The United States and the economy
The United States’ economy is by far the largest in the world; a status which can be determined by several key factors, one being gross domestic product: A look at the GDP of the main industrialized and emerging countries shows a significant difference between US GDP and the GDP of China, the runner-up in the ranking, as well as the followers Japan, Germany and France. Interestingly, it is assumed that China will have surpassed the States in terms of GDP by 2030, but for now, the United States is among the leading countries in almost all other relevant rankings and statistics, trade and employment for example. See the U.S. GDP growth rate here.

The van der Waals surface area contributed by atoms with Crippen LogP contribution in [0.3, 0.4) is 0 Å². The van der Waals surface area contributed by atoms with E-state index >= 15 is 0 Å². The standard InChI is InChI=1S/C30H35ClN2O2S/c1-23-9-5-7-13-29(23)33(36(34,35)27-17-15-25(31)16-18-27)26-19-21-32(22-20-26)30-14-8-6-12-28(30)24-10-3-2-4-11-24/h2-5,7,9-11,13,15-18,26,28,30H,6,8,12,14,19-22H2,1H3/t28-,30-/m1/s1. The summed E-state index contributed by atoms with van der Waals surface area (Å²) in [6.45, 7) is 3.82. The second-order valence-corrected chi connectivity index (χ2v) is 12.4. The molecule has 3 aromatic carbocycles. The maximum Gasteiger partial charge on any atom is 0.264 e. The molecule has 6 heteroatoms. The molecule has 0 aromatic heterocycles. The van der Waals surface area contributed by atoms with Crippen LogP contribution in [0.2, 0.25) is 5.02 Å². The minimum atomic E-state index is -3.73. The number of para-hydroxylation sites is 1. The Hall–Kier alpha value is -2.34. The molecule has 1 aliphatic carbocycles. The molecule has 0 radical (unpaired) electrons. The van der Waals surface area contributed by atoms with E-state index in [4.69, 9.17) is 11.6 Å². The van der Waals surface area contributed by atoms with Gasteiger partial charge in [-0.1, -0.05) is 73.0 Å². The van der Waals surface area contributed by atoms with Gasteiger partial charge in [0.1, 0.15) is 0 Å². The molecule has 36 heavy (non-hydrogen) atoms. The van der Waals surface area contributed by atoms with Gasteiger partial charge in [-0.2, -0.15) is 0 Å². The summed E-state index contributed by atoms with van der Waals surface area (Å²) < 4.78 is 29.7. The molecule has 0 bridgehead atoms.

Just like in other countries, the American economy suffered a severe setback when the economic crisis occurred in 2008. The American economy entered a recession caused by the collapsing real estate market and increasing unemployment. Despite this, the standard of living is considered quite high; life expectancy in the United States has been continually increasing slightly over the past decade, the unemployment rate in the United States has been steadily recovering and decreasing since the crisis, and the Big Mac Index, which represents the global prices for a Big Mac, a popular indicator for the purchasing power of an economy, shows that the United States’ purchasing power in particular is only slightly lower than that of the euro area.